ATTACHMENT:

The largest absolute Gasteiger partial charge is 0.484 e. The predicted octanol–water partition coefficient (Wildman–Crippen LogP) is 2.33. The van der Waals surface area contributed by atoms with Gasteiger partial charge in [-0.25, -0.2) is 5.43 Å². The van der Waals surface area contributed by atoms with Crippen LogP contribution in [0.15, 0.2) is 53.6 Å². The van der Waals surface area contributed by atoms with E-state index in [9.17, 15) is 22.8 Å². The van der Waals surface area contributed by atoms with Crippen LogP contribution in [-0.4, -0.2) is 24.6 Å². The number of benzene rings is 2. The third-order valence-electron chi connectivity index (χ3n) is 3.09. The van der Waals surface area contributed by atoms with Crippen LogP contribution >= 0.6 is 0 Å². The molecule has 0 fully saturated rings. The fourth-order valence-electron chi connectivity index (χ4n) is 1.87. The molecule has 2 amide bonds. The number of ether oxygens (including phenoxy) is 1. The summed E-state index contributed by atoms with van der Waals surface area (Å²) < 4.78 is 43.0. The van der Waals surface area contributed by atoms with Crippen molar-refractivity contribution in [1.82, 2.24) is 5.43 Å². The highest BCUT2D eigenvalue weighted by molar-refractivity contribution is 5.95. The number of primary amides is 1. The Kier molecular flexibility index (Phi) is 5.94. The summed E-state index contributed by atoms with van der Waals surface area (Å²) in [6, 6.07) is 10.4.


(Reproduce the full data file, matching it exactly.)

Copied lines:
The largest absolute Gasteiger partial charge is 0.484 e. The predicted octanol–water partition coefficient (Wildman–Crippen LogP) is 2.33. The van der Waals surface area contributed by atoms with Gasteiger partial charge in [-0.25, -0.2) is 5.43 Å². The van der Waals surface area contributed by atoms with Crippen LogP contribution in [0.15, 0.2) is 53.6 Å². The van der Waals surface area contributed by atoms with E-state index in [9.17, 15) is 22.8 Å². The van der Waals surface area contributed by atoms with Crippen LogP contribution in [-0.4, -0.2) is 24.6 Å². The number of benzene rings is 2. The third-order valence-electron chi connectivity index (χ3n) is 3.09. The van der Waals surface area contributed by atoms with Crippen LogP contribution >= 0.6 is 0 Å². The molecule has 0 fully saturated rings. The fourth-order valence-electron chi connectivity index (χ4n) is 1.87. The molecule has 2 amide bonds. The number of ether oxygens (including phenoxy) is 1. The summed E-state index contributed by atoms with van der Waals surface area (Å²) < 4.78 is 43.0. The van der Waals surface area contributed by atoms with Crippen molar-refractivity contribution in [1.82, 2.24) is 5.43 Å². The highest BCUT2D eigenvalue weighted by molar-refractivity contribution is 5.95. The number of primary amides is 1. The Kier molecular flexibility index (Phi) is 5.94. The summed E-state index contributed by atoms with van der Waals surface area (Å²) in [6, 6.07) is 10.4.